Paul Wendkos, 1971
Starring: Alan Alda, Curd Jürgens, Jacqueline Bisset, Barbara Perkins, Bradford Dillman
An unsuccessful pianist and middling music writer, Myles Clarkson, has the once in a lifetime opportunity to interview Duncan Ely, the world’s greatest living concert pianist. Ely takes an immediate liking to Clarkson when he notices the younger man’s perfect hands. Clarkson begins spending a lot of time with Ely and his beautiful, yet creepy daughter Roxanne, much to the irritation of Clarkson’s wife Paula. It turns out that Ely is dying of leukemia and is also part of a group of Satanists. When Ely is on his death bed, he and Roxanne perform a ritual that transfers his spirit/consciousness into Clarkson’s young, healthy body.
Clarkson changes over night and rapidly becomes a famous pianist. Paula celebrates some of these changes, but also struggles with them. Her husband becomes busier and busier and obviously begins having an affair with Roxanne. Clarkson and Paula’s daughter dies, eventually pushing Paula into action. She begins investigating Roxanne and learns about the satanic cult. Paula realizes that she must face off against Roxanne and Clarkson before she is killed as well.
Based on Fred Mustard Stewart’s (I can’t help it, but I think his name is hilarious) novel of the same name, The Mephisto Waltz is entertaining, but deeply flawed. The biggest criticisms I’ve read of the film seem to be centered around the fact that this is not Rosemary’s Baby. Duh. The title is probably a good indication of that. Unlike many other early ‘70s genre efforts, which were outright B movies, The Mephisto Waltz was made by a major studio and received general release. It also had the misfortune to be a satanic horror film stuck between Rosemary’s Baby and The Exorcist, which had not yet been released.
Its flaws are few and easily numbered. Despite the great opening and concluding scenes, there is quite a drag in the middle of the film. The beautiful Jacqueline Bisset is quite good here, but Paula is the main character and most of the weight of the film is on her. She was definitely hampered by the script. It takes her character ages to figure out what is going on with her husband and then when she does, she sits around for half the film and doesn’t do anything about it. This makes her look weak, foolish, and unintelligent, not qualities you really want in a protagonist. When she finally does jump into action, the film really kicks off.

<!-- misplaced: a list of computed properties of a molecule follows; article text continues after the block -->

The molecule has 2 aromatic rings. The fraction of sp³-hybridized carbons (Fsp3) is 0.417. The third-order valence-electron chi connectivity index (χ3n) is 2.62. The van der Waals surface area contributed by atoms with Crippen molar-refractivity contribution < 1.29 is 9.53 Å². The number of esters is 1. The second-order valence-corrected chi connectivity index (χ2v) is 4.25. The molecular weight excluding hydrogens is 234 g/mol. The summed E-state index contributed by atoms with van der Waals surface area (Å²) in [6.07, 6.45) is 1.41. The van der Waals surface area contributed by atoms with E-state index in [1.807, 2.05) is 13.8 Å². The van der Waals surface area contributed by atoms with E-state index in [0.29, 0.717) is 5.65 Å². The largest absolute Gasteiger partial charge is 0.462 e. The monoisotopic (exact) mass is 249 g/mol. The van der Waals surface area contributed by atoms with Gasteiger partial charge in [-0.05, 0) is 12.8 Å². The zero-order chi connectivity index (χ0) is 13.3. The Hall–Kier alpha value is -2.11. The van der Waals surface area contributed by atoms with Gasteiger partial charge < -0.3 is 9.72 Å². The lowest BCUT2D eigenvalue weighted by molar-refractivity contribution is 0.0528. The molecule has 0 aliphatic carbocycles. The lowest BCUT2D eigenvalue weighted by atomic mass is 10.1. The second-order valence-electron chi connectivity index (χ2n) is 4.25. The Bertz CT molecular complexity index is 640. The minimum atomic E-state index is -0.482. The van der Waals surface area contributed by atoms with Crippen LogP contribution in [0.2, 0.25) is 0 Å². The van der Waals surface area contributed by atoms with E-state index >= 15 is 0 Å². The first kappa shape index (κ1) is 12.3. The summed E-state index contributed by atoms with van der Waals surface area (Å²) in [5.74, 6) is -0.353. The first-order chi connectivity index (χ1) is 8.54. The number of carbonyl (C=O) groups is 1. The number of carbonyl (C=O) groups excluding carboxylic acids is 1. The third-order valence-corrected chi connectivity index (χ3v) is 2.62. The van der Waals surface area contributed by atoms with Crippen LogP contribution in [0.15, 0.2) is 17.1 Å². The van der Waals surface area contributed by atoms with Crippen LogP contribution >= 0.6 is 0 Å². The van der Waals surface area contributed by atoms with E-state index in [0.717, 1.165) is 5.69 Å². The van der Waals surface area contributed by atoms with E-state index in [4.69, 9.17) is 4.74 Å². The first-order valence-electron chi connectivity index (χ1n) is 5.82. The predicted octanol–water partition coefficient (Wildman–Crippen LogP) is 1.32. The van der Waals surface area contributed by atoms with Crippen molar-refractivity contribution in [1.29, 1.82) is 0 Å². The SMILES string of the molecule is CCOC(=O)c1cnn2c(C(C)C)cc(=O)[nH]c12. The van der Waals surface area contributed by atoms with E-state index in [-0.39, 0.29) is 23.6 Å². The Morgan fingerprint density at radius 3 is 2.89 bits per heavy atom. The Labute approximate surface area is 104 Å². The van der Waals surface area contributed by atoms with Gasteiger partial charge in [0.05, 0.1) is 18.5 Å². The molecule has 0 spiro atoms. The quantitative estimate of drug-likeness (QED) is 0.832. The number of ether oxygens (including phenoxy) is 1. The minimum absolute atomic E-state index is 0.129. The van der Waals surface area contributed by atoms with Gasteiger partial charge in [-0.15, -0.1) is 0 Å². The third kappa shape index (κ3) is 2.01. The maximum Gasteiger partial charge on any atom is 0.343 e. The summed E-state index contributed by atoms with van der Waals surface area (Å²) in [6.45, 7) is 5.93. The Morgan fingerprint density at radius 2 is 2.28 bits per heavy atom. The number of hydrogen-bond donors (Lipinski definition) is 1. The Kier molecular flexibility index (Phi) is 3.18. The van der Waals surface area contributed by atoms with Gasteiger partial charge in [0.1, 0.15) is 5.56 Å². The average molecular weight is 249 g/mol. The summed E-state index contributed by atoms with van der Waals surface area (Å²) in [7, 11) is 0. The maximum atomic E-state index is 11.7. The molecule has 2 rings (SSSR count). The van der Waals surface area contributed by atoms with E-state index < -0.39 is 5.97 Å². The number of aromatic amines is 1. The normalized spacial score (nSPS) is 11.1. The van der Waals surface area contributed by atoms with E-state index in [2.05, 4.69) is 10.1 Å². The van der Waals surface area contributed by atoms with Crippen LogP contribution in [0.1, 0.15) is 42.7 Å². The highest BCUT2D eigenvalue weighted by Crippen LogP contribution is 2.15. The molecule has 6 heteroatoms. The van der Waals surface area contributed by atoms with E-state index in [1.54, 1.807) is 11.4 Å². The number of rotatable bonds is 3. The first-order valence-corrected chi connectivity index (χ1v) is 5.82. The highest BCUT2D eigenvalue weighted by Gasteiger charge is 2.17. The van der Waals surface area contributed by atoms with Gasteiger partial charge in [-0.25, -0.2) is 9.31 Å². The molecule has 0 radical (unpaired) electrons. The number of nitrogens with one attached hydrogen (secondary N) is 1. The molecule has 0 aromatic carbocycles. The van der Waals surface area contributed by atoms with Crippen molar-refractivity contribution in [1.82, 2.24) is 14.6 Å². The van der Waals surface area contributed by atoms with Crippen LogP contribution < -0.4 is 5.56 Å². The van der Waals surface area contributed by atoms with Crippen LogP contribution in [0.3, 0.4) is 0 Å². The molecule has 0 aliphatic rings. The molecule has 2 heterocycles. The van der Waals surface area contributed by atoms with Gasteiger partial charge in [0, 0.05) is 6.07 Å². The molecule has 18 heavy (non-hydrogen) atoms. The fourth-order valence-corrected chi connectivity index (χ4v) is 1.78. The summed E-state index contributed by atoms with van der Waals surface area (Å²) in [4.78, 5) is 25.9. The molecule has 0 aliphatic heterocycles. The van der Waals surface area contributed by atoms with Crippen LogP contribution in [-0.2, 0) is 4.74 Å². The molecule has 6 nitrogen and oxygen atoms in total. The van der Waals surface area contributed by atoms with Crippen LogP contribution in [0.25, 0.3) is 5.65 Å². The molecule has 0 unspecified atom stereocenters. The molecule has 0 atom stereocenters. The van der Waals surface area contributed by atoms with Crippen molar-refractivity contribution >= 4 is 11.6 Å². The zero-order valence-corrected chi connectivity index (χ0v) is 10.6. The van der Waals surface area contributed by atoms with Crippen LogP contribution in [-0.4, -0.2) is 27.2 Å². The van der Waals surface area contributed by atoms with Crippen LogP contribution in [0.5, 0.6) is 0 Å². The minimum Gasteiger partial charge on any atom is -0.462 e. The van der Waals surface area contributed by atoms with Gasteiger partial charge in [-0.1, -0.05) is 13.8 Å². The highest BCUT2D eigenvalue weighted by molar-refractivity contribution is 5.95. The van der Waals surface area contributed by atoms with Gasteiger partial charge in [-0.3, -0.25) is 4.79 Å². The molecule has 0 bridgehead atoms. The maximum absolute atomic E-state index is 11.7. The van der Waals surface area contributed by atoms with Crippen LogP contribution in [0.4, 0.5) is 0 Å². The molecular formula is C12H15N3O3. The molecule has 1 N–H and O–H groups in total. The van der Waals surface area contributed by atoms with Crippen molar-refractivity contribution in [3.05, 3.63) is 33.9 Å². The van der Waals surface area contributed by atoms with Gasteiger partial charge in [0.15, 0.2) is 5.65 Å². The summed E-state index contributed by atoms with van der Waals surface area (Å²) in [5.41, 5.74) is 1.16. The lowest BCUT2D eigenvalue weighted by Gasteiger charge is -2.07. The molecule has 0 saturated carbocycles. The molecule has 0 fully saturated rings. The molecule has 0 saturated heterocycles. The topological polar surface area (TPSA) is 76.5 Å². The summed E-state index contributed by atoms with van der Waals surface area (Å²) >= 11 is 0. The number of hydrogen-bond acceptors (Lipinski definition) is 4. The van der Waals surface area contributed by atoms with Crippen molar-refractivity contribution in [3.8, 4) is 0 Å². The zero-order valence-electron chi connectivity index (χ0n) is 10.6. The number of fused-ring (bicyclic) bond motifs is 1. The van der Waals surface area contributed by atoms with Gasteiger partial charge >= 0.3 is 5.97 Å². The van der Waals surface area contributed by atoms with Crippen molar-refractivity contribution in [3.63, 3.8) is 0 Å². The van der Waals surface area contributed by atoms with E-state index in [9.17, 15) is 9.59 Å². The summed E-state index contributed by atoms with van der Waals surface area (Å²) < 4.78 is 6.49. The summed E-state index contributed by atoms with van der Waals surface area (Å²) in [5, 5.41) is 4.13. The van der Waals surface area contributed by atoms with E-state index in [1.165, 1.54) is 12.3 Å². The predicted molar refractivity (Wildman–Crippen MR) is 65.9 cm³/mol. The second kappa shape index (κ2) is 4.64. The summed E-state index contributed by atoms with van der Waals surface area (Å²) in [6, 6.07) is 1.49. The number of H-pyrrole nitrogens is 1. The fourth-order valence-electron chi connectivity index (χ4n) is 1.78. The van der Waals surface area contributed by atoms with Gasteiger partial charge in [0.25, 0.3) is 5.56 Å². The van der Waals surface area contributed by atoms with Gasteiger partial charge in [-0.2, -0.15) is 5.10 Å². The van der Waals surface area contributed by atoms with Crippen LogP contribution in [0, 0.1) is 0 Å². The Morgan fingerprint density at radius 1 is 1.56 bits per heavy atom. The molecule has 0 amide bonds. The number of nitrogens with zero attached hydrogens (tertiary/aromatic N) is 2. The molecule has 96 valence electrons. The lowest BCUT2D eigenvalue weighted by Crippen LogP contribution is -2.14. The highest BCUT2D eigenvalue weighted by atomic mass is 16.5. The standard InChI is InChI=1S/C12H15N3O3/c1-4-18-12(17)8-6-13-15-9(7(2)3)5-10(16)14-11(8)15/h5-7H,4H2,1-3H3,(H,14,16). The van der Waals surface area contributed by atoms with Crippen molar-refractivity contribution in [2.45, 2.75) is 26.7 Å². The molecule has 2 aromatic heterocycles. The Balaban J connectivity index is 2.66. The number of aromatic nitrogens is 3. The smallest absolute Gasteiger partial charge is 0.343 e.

The other major issues is Alan Alda. Though he is wonderful elsewhere, here he was simply miscast and lacks the malevolence or charisma to play Clarkson post-possession. This is thrown into sharp relief by a great performance from Curd Jürgens (The Spy Who Loved Me), whom I love. It’s a shame he isn’t in the film longer, because he is perfect as Duncan Ely. Overall, the acting is a mixed bag, though Barbara Perkins (Valley of the Dolls) is fittingly slimy as Roxane.
Paul Wendkos also directed The Burglar (1957) with Jayne Mansfield, Gidget (1959) with Sandra Dee, several Gidget sequels, and Guns of the Magnificent Seven (1969) among many other films. His direction here is fairly utilitarian, which is a shame. There are some nice visual sequences though, such as Paula’s nightmares and the satanic rituals.
Though this is a run of the mill occult drama, there are some horror elements that make it worth recommending. First and foremost, there’s an incest subplot. If you’ve been reading this blog at all over the past few years, you’ll know that for some reason I can’t get enough of incest subplots. At least in this case, Ely has the good graces to switch bodies with someone not related to his daughter before he has sex with her. (I think.) There are some other colorful elements, such as a mutated dog, children dying, Satan, etc. There’s no gore, but there is a fair amount of nudity. There’s a also wonderful score from Jerry Goldsmith.
The Mephisto Waltz is available on double feature DVD as part of MGM’s Midnite Movies series with The House on Skull Mountain. In case you were curious, Mephisto Waltz refers to four compositions by the great Franz Liszt. Composed for both piano and orchestra (between 1859-1885), the first is the most famous and is based on Faust. Suitably diabolical. Listen here, because it’s so very beautiful.